All of our health care staff volunteer their time—many take a day off from their practice to volunteer at The Clinic. Others are retired and give up a day of retirement activities. Many have been volunteering for a number of years. All are dedicated to providing quality care to our patients despite our often limited resources. Most come every month, but a few specialties are staffed every 3-4 months. By following the links below, you can learn more about each health care department, the staff, and needs of the department.
Suggested Donations
​$100-200 to pay for one hearing aid for one child
$50-200 to pay for one hearing aid repair for one child
Used hearing aids
Hearing aid batteries—any size, preferably # 13 and # 675
Current Staff
​Vanessa Gildenstern, MD, 
Department Head
June O'Haver, RN
​Diagnostic testing, to determine if a child has a hearing loss, is done in a sound-proof room in a trailer donated by the Midtown Tucson SERTOMA Club. Some children may benefit from hearing aids or from medical intervention. Families are counseled regarding proper use and care of newly fitted hearing aids, communication options and realistic expectations for their child’s speech-language development. The otolaryngologist removes ear wax, diagnoses tympanic problems and middle ear disorders such as fluid. He recommends prescription filled by family’s medical doctor or Mexican otolaryngologist or refers the patient for a Clinic-provided prescription when available.

When diagnosed with a hearing loss, children are fitted with hearing aids. Patients are seen from birth to age 18 years. Counseling on appropriate use and care of hearing aids is provided with referral to other professionals in The Clinic as needed. Children are seen every 8 months to maintain proper functioning of their hearing aids; this includes cleaning and repairing the devices as well as providing new ear molds and hearing aids when necessary.


Augmentative/Alternative Communication
​Augmentative/Alternative Communication focuses on helping those children who, due to the severity or complexity of their communication disorders, need extra help over the long term. These children typically have developmental disabilities which severely limit their ability to speak. Some will achieve the ability to speak in sentences while most will approximate only words or short phrases and some may be unable to say even a single word. Using a combination of speech therapy, picture-based communication boards, and communication devices, we work to maximize each child’s ability to communicate in any way possible. Some will learn to combine spoken language with use of communication devices. Others will point to printed words or images on a touchscreen using a hand or foot, while still others with profound physical disabilities will learn to use a head switch to scan across messages on a tablet computer. Mothers and fathers participate in every therapy session and take activities and strategies home.
We have three Spanish-speaking speech-language pathologists, one from Tucson and two from Nogales, Sonora, who help to ensure that children receive follow-up in their own schools. Our Tucson provider is familiar with a range of communication devices, while the clinicians from Mexico are fluent in Spanish sign language and share this with parents, teachers, and their colleagues from the U.S. Our occupational therapist specializes in evaluation and therapy for children with complex developmental disorders; such as, cerebral palsy; she has worked for years with augmentative communication devices. We are also fortunate to have a dedicated, bilingual future occupational therapist who carries out group activities, and a young father from Sonora who records his voice in our teen boys’ communication devices and helps to set up appointments for follow-up in Tucson.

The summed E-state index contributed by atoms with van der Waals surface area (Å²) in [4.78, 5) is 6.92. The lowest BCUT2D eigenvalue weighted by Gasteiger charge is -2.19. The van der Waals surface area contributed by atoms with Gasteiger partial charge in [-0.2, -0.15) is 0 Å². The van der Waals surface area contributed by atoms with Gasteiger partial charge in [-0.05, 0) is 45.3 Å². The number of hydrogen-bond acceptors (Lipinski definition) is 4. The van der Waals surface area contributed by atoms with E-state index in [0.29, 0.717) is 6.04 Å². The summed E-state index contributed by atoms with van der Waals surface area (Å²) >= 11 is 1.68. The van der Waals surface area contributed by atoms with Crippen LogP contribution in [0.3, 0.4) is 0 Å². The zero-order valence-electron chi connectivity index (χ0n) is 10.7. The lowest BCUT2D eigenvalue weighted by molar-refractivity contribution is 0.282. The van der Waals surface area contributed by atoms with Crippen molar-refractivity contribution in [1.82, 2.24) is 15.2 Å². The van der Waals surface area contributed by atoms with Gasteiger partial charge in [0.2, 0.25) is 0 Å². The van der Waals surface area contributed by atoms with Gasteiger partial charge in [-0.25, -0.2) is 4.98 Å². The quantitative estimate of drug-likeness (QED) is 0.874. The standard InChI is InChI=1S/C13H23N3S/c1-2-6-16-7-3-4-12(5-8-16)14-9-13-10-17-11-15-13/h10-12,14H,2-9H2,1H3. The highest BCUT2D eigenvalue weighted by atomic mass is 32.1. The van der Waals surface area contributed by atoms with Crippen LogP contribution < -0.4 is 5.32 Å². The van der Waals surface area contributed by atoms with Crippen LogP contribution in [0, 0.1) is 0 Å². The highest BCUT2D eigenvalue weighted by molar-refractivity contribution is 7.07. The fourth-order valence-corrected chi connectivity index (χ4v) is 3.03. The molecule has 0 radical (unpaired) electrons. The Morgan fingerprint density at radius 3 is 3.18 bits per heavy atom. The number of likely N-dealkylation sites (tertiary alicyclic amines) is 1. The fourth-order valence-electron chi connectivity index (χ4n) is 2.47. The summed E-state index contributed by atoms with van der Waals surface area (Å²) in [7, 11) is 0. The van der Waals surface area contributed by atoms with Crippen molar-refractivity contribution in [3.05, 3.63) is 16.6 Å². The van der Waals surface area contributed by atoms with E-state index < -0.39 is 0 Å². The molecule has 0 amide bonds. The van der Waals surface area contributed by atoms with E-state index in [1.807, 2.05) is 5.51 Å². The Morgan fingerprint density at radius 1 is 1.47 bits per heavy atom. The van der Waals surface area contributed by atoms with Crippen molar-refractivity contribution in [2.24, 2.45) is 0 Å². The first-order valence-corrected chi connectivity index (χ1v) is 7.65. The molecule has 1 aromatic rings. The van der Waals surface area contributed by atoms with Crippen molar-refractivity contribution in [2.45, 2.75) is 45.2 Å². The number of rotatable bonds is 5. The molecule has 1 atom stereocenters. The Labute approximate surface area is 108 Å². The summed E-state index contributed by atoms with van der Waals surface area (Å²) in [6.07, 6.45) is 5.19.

Suggested Donations
​Vanicream moisturizer/soap
Petroleum jelly
Hydrocortisone 1% ointment
Bacitracin ointment
Sunblock (broad-spectrum, SPF 30 or higher) cream or lotion
Sun hats (child-size)
Sunglasses (children’s)
​Dermatology provides the latest medications and technology available for the specialized treatment of all skin diseases and disorders in infants and children. These include alopecia, atopic dermatitis, congenital and acquired nevi/moles, cutis marmorata telangiectatica congenita, dermatophytosis, epidermal nevus, epidermylosis bullosa, hemangioma, incontentia pigmenti, lupus, mastocytosis, nail dystrophy and nail disorders, nevus sebaceous, pityriasis rosea, port wine stain, psoriasis, rashes secondary to underlying pathologies and syndromes, scabies, seborrhea, urticaria, vitiligo, xanthogranuloma, and xeroderma pigmentosum.
Current Staff
​Janis Wolfe Gasch, AuD; Department Head
Julie Peterson, AuD/CCC-A
John Kelly, MD
Kristi Hesse, AuD
Gregory Swigle, AuD
Mary Rose Durkin, AuD
John Cobb, AuD
Rebecca McKinney, AuD
Nick Ramirez, BA
Suggested Donations
​Used iPad2 and above—your device can be a child’s voice
$150-500 to purchase other devices; such as durable devices with large keys for children with movement problems or little ones starting to communicate
$20-200 to purchase speech software
$30-50 to purchase “kid-proof” cases for iPads; type depends on whether built-in battery-free amplifiers are needed for noisy classrooms
AA batteries
Children’s craft supplies
Current Staff
​Sharon Hendrickson-Pfiel, CCC/SLP, Department Head
Erika Ibarra, patóloga de lenguaje
Estela Ibarra, patóloga de lenguaje
Gabe Gibbons, SLPA
Christine Small, OT
Julie Diaz, BS